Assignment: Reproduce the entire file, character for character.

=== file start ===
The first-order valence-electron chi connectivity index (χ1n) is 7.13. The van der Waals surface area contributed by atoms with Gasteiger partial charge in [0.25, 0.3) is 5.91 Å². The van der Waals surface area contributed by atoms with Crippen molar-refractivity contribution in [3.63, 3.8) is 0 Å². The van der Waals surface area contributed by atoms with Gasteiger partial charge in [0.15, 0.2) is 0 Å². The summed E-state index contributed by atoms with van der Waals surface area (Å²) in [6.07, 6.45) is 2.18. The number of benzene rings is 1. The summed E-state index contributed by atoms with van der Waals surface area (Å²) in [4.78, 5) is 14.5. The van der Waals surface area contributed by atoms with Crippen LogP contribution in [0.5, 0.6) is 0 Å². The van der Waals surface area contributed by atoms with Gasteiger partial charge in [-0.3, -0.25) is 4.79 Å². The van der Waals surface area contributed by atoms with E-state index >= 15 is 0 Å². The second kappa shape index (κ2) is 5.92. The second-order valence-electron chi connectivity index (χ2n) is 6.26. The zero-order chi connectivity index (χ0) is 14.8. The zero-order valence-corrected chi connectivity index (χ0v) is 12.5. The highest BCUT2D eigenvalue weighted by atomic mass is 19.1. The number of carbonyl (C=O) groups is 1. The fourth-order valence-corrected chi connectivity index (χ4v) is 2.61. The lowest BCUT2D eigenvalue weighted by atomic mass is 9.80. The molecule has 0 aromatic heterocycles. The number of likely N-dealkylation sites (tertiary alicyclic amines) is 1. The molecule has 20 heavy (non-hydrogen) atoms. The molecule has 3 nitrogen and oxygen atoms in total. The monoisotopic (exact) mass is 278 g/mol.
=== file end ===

The first-order valence-electron chi connectivity index (χ1n) is 7.13. The van der Waals surface area contributed by atoms with Gasteiger partial charge in [0.25, 0.3) is 5.91 Å². The van der Waals surface area contributed by atoms with Crippen molar-refractivity contribution in [3.63, 3.8) is 0 Å². The van der Waals surface area contributed by atoms with Gasteiger partial charge in [0.15, 0.2) is 0 Å². The summed E-state index contributed by atoms with van der Waals surface area (Å²) in [6.07, 6.45) is 2.18. The number of benzene rings is 1. The summed E-state index contributed by atoms with van der Waals surface area (Å²) in [4.78, 5) is 14.5. The van der Waals surface area contributed by atoms with Crippen LogP contribution in [0.5, 0.6) is 0 Å². The van der Waals surface area contributed by atoms with Gasteiger partial charge in [-0.3, -0.25) is 4.79 Å². The van der Waals surface area contributed by atoms with E-state index >= 15 is 0 Å². The second kappa shape index (κ2) is 5.92. The second-order valence-electron chi connectivity index (χ2n) is 6.26. The zero-order chi connectivity index (χ0) is 14.8. The zero-order valence-corrected chi connectivity index (χ0v) is 12.5. The highest BCUT2D eigenvalue weighted by atomic mass is 19.1. The number of carbonyl (C=O) groups is 1. The fourth-order valence-corrected chi connectivity index (χ4v) is 2.61. The lowest BCUT2D eigenvalue weighted by atomic mass is 9.80. The molecule has 0 aromatic heterocycles. The number of likely N-dealkylation sites (tertiary alicyclic amines) is 1. The molecule has 20 heavy (non-hydrogen) atoms. The molecule has 3 nitrogen and oxygen atoms in total. The monoisotopic (exact) mass is 278 g/mol.